• 1 x blogspam.net server (www.blogspam.net)
    • 1 x builder node - Runs buildd for producing my packages.

Total: 13 virtual machines. (+ one kvm-host)

| 2 comments.

 

So wheezy is fun..

Monday, 1 July 2013

Running a pristine operating system is fun. I keep going to run programs and finding they're not installed!

For example I'd planned to re-deploy the Debian Administration code-base this evening, but couldn't because fabric is not contained in Wheezy (#714421).

Thankfully backporting the package was trivial, but it was a minor stumbling block. I've hit a few of those recently.

Still in happier new my lumail mail client can now handle both adding attachments to outgoing mails and extracting them from incoming mails.

There are missing features which some people might expect and rely upon, such as:

  • Threading support.
  • GPG support.

But that said the scripting primitives allow interesting things to be done and I'm enjoying the experience of writing something so "major".

True I've got ~20 "stars" on github which isn't a great sign of popularity, but I have had some fun feedback and the client works for me.

I'm going to have to spend a few days working on TAB-completion code that plays-nice with curses, because that's a major irritation (and you can't mix/match curses & readline, annoyingly). But otherwise I think we're getting close to being complete enough I'll slow down.

| 5 comments.

 

So I have a new desktop..

Saturday, 29 June 2013

So I have a new desktop computer. I installed Wheezy on it via a USB stick, and everything worked. All the hardware. Yay. I guess we take it for granted when things like sound, disks, and network cards just work these days. I remmeber fighting with distros in the past, where such things were not necessarily straightforward.

The only minor complication is the graphics card. I bought a cheap/random GeForce card for the new machine (£30):

$ lspci -nn | grep VGA
01:00.0 VGA compatible controller [0300]: NVIDIA Corporation GF119 [GeForce GT 610] [10de:104a] (rev a1)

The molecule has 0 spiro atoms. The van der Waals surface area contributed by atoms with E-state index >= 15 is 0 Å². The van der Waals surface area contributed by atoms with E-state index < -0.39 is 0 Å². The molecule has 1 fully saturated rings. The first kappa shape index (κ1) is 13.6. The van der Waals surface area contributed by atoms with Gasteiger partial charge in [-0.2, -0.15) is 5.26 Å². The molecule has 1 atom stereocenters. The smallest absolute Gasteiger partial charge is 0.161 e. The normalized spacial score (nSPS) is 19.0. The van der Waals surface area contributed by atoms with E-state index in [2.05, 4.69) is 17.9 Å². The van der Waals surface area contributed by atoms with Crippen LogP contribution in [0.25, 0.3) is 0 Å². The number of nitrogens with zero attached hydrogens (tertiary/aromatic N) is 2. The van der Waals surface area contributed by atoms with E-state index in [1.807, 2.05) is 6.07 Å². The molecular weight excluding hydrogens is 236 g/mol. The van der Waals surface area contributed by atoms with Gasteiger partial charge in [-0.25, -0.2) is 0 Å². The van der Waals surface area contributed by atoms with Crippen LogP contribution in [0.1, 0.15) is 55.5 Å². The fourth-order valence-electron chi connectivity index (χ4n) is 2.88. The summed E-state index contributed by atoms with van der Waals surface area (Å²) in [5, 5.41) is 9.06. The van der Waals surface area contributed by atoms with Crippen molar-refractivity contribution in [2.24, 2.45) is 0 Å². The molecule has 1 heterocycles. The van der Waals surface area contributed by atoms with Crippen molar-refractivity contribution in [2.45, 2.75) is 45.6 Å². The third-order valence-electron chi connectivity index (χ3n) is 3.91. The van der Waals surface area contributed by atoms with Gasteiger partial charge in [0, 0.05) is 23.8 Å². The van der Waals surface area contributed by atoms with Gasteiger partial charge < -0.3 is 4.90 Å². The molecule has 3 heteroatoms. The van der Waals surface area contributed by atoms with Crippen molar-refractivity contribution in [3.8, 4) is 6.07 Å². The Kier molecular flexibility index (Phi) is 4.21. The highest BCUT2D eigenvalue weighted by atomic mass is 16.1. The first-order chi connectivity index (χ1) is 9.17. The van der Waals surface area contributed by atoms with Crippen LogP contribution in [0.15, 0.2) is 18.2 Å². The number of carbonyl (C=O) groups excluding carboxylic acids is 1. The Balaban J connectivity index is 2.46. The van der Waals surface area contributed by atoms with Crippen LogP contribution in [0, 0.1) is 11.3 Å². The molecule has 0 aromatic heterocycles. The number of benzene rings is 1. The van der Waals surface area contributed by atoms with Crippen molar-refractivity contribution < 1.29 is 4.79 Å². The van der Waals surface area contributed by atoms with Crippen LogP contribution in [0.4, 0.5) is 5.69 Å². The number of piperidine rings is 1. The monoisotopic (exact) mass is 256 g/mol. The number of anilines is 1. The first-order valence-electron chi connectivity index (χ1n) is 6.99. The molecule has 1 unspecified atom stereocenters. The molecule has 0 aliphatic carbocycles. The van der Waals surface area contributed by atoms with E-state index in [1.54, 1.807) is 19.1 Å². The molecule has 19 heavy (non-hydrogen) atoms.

Booting up I get a working X.org and GNOME 3.x, but the open graphics driver is "too bad" so I get fallback GNOME; with "Applications" & "Places" menus.

Installing the proprietry driver gave me a full GNOME 3.x experience. But I didn't like it so for the moment I'm running:

  • GNOME fallback mode.
  • Bluetile.
  • Open (nvidia) drivers only.

The plan was to install awesome, or similar, but I'm just a creature of habit and I'm still cloning git/mercurial repos and selectively restoring backups.

My old desktop has been given to my partner to replace the EeeeeePC she's been using for the past year.

I'll fettle over the weekend until I'm back up and running properly; but for the moment I'm good. All my videos/music are ported across. I can print, and I have access to the repos I'm currently working on. (Mostly lumail which will have a new release over the weekend.)

| 4 comments.

 

So I have a wheezy desktop

Saturday, 6 April 2013

I look after a bunch of servers, working for Bytemark that is not a surprise, but I only touch a very small number of desktop systems.

precious - My desktop

This is the machine upon which I develop, check my personal mail, play my music & etc.

steve - My work machine

To keep the working from home separation going I have a machine I only use for work purposes.

travel/travel2 - EEPC box

I have two EEPC machines, a personal 701 and a work-provided 901.

Honestly these rarely get used. One is for when I'm on holiday or traveling, the second for when I'm on-call.

Yesterday I got round to upgrading both the toy EEPC machines to wheezy. The good news? Both of them upgraded/reinstalled easily. Hardware was all detected, sleeping, hibernation, wifi, etc all "just worked".

Unfortunately I am now running GNOME 3.x and the experience is unpleasant. This is a shame, because I've enjoyed GNOME 2.x & bluetile for the past few years.

The only other concern is that pwsafe appears to be scheduled for removal from Debian GNU/Linux - the list of open bugs shows some cause, but there are bugs there that are trivial to fix.

For the moment I've rebuilt the package and if I cannot find a suitable alternative - available for squeeze and wheezy - then I will host the package on my package repository.

In conclusion: Debian, you did good. GNOME, I've loved and appreciated you for years, but you might not be the desktop I want these days. It's not you, it's me.

| 24 comments.